The new rules for managing Ontario’s forests have both positive and negative aspects, but are generally being hailed as positive by all parties.
For the past three years, Ontario’s forest management guidelines under the Crown Forest Sustainability Act (CFSA) have gone through a Timber Class Environmental Assessment (EA) review process culminating this July in a declaration order to revise the Forest Management Planning Manual. Forest users including wood products companies and others use the manual to plan their activities in Ontario’s forests.
“Overall, we’ve got a planning process that has been improved,” says Dan Pyke, manager of the forest management planning section of the Ontario Ministry of Natural Resources Forest Management Branch. “We had a certain amount of overlap between the CFSA and the Environmental Assessment Act that we’ve been able to tease apart. We’ve strengthened our commitment to sustainable forest management and our commitment to the public with a stronger reporting process.”
“We are glad to have Timber Class EA approval to continue forestry in Ontario,” says Tim Millard, president of the Ontario Forest Industries Association (OFIA). “It continues to place a heavy burden on the industry for environmental protection, but it is a burden we have lived up to in the past and will continue to meet the challenges.”
“The Class EA to us was really and truly a mixed outcome,” says Chris Henschel, director of the forests program at the Wildlands League. “There are things we consider to be quite bad and some we consider to be quite good. On the bad side, we feel it reduces public oversight and accountability...there are periodic reviews done but there are no real ‘pressure points’ for change.”
Another criticism, he says, is the dropping of requirements for comprehensive access management plans and not addressing the League’s concerns about maximum clear-cut sizes except as they are laid out by the MNR’s forestry guidelines. However, positive additions include entrenchment into the Class EA of the Room To Grow policy framework, which establishes parklands with increases in wood utilization in Ontario and monitoring of the effectiveness of Ontario’s forestry guidelines.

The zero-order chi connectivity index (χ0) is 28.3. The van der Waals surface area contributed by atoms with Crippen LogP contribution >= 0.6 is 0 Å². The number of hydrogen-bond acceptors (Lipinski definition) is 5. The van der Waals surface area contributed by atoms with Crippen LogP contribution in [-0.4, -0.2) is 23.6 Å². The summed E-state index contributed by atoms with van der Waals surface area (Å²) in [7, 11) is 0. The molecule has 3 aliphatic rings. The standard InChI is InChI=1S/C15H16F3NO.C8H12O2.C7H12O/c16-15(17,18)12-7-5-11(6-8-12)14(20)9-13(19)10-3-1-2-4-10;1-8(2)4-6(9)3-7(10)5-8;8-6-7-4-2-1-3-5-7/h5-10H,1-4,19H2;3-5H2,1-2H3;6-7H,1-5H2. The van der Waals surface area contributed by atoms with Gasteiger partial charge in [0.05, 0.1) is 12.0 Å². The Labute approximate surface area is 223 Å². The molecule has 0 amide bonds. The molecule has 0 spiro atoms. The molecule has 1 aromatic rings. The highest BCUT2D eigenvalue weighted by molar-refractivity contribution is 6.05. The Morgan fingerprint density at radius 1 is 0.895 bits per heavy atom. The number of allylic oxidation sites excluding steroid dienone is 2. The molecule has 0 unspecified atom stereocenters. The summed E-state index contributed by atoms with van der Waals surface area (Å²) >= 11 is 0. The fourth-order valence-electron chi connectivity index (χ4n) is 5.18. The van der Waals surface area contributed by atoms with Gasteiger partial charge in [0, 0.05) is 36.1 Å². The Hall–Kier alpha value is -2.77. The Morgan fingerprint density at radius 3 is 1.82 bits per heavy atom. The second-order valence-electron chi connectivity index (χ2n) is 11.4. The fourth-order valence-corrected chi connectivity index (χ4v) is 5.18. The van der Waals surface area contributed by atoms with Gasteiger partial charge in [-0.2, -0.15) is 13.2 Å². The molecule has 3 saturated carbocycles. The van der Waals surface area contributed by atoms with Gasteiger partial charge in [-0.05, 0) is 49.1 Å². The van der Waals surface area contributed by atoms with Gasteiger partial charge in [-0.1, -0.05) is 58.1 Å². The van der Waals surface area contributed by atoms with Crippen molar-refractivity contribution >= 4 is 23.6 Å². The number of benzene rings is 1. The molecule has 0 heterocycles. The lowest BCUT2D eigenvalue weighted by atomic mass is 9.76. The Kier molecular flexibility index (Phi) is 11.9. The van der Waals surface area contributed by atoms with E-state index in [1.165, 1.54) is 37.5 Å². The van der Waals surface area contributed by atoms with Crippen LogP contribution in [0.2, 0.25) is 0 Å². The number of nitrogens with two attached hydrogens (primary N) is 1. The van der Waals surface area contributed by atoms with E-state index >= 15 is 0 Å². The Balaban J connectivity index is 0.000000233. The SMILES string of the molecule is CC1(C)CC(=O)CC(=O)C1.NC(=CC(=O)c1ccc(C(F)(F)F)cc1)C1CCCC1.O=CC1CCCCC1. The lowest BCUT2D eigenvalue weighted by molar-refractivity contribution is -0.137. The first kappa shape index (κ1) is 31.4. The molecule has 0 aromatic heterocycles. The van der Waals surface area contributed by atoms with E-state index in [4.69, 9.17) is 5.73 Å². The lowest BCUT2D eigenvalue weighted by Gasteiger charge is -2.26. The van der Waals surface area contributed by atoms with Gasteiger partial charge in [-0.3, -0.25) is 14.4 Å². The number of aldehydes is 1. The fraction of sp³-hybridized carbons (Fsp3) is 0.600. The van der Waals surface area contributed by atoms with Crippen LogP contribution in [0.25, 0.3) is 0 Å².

Blair Rohaly, Ontario Ministry of the Environment (MOE) project manager for the Timber Class EA, says the Ontario Ministry of Natural Resources (MNR) is in the process of rewriting its forest management guidelines to incorporate input from the review process for final approval by June of next year.
“I suspect they will go to the public with the new manual sometime this winter,” says Rohaly.
Forest practitioners are required to develop both a long-term and short-term plan for operations in the forest. The previous short-term planning process came under criticism from a number of fronts, among them forest practitioners who criticized the five-year term for not giving them enough time between planning processes to actually assess the work they were doing.
The short-term planning cycle requires extensive public review before it is approved by the Ministry of the Environment.
“The planning process actually takes two years so you only had three years into your long-term planning process before you were into another short-term planning process,” says Rohaly. “What we’ve done is change that to a 10-year planning cycle. There is not much difference except that you don’t have to go through all that modeling as long as you can show at the end of five years that you are achieving your long-term objectives.”
Henschel says his organization recognizes that there may be some efficiencies for forest companies to go to a 10 year cycle.
“Our concern is that it will erode public involvement,” he says.
Other changes under the CFSA include condensing the previous Timber Class EA’s 115 terms and conditions into 55 with 82 planning-related terms and conditions either combined, reorganized or dropped.
“What the declaration order does is ask MNR to come back to the MOE with a report every five years that shows whether or not that 10-year cycle is working and to make changes where we think it is necessary,” says Rohaly.
Another area of concern was the effectiveness and validity of over 35 individual habitat and natural disturbance emulation guidelines that will be subject to review against the latest science.
Millard says the industry is “pressing hard...to ensure the guidelines are applied and interpreted consistently across the province with a view to assuring we protect critical habitat, but at the same time we do not diminish the annual allowable cut unnecessarily.”
Rohaly says many people expressed concerns that this review process would result in an “evergreen” approval of the Act that would never be reviewed again. However, the MNR, MOE and general public will continue to have input into how forests are managed in Ontario long after this approval process has gone.
“It’s not set in stone. Changes can be made and will be made as we progress through time,” he says.